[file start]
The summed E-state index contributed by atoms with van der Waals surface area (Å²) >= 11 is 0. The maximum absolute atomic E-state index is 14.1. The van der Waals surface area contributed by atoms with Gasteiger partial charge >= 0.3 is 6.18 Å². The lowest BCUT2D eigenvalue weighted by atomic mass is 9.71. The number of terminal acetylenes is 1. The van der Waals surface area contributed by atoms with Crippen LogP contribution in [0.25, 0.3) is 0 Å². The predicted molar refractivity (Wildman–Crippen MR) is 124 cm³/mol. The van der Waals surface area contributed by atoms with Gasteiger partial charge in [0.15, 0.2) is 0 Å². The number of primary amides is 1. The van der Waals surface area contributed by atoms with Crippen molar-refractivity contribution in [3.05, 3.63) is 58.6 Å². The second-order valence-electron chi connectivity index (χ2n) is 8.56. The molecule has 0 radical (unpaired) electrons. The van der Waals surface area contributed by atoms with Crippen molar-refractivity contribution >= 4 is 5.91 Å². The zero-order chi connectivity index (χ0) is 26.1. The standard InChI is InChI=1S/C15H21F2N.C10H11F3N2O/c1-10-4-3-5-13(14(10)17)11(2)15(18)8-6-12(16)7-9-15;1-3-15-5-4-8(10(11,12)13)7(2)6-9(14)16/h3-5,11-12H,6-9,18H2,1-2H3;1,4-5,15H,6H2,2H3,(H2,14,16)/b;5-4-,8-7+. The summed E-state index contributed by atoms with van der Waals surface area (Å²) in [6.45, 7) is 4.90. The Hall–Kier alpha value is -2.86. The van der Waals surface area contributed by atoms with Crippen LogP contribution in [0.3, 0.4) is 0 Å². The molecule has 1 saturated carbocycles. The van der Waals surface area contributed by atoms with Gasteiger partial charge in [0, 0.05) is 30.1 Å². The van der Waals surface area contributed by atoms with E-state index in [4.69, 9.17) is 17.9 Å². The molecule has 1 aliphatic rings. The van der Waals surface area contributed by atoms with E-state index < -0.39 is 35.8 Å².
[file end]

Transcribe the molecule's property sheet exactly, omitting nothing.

The summed E-state index contributed by atoms with van der Waals surface area (Å²) >= 11 is 0. The maximum absolute atomic E-state index is 14.1. The van der Waals surface area contributed by atoms with Gasteiger partial charge >= 0.3 is 6.18 Å². The lowest BCUT2D eigenvalue weighted by atomic mass is 9.71. The number of terminal acetylenes is 1. The van der Waals surface area contributed by atoms with Crippen LogP contribution in [0.25, 0.3) is 0 Å². The predicted molar refractivity (Wildman–Crippen MR) is 124 cm³/mol. The van der Waals surface area contributed by atoms with Gasteiger partial charge in [0.15, 0.2) is 0 Å². The number of primary amides is 1. The van der Waals surface area contributed by atoms with Crippen molar-refractivity contribution in [3.05, 3.63) is 58.6 Å². The second-order valence-electron chi connectivity index (χ2n) is 8.56. The molecule has 0 radical (unpaired) electrons. The van der Waals surface area contributed by atoms with Crippen molar-refractivity contribution >= 4 is 5.91 Å². The zero-order chi connectivity index (χ0) is 26.1. The standard InChI is InChI=1S/C15H21F2N.C10H11F3N2O/c1-10-4-3-5-13(14(10)17)11(2)15(18)8-6-12(16)7-9-15;1-3-15-5-4-8(10(11,12)13)7(2)6-9(14)16/h3-5,11-12H,6-9,18H2,1-2H3;1,4-5,15H,6H2,2H3,(H2,14,16)/b;5-4-,8-7+. The summed E-state index contributed by atoms with van der Waals surface area (Å²) in [6.45, 7) is 4.90. The Hall–Kier alpha value is -2.86. The van der Waals surface area contributed by atoms with Crippen LogP contribution in [0.3, 0.4) is 0 Å². The molecule has 1 saturated carbocycles. The van der Waals surface area contributed by atoms with Gasteiger partial charge in [0, 0.05) is 30.1 Å². The van der Waals surface area contributed by atoms with E-state index in [4.69, 9.17) is 17.9 Å². The molecule has 1 aliphatic rings. The van der Waals surface area contributed by atoms with E-state index < -0.39 is 35.8 Å².